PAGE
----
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J Korean Neurol Assoc. 2012 Aug;30(3):176-181. Korean. Original Article.
Jung IY , Kim NH , Jeong KS , Yang H , Park KS .
Department of Neurology, Dongguk University International Hospital, Ilsan, Korea.
Department of Occupational and Environmental Medicine, Dongguk University International Hospital, Ilsan, Korea.
Department of Neurology, Seoul National University Bundang Hospital, Seongnam, Korea.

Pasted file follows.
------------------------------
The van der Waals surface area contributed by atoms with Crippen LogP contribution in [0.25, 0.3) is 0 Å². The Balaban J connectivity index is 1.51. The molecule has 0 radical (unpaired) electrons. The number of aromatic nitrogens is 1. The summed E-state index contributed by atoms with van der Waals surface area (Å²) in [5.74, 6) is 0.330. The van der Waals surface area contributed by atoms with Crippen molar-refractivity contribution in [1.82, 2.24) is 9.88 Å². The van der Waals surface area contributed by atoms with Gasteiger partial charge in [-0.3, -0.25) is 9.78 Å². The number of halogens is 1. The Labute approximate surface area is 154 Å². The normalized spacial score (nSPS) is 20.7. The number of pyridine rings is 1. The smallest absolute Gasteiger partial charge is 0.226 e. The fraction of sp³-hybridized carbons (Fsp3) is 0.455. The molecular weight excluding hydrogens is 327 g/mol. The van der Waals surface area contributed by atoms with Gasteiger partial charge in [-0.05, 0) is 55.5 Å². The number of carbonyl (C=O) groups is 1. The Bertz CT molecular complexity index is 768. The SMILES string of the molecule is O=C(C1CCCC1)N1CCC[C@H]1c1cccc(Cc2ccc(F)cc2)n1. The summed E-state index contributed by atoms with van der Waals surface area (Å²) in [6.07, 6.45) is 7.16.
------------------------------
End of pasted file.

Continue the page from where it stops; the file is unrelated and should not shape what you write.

BACKGROUND: Although nerve conduction study (NCS) is the method most frequently used to confirm clinical diagnosis of carpal tunnel syndrome (CTS), ultrasonographic (US) measurement can give additional information to confirm the diagnosis and also exclude other conditions of nearby soft tissues. However, whether or not the degree of swelling of median nerve (MN) reflects clinical severity has not been proven before. This study is aimed to investigate the further clinical usefulness of US in assessing CTS severity. METHODS: One hundred and twenty-four patients (248 hands) with electrophysiologically confirmed CTS were evaluated. Clinical severity was examined by Historic and Objective (Hi-Ob) scale. Padua scale was used for the severity of electrophysiological impairment. For US study, cross-sectional area (CSA) of the median nerve was measured at the proximal inlet of the carpal tunnel and graded. RESULTS: Ninety-four patients were female (75%) and median disease duration was 19 weeks. There was a good correlation between electrophysiological impairment and CSA of median nerve (correlation coefficient=0.442, p<0.001), and CSA was graded as US severity scale by electrophysiological severity of patients. A statistically significant correlation was found among US severity scale of the MN at wrist, clinical severity scale (correlation coefficient=0.397, p<0.001), and electrophysiological severity scale (correlation coefficient=0.371, p<0.001). CONCLUSIONS: This observation suggests MN swelling in CTS may reflect in itself the degree of nerve damage as expressed by the clinical picture. US measurement could also give additional information about severity of MN involvement above the diagnosis of CTS.

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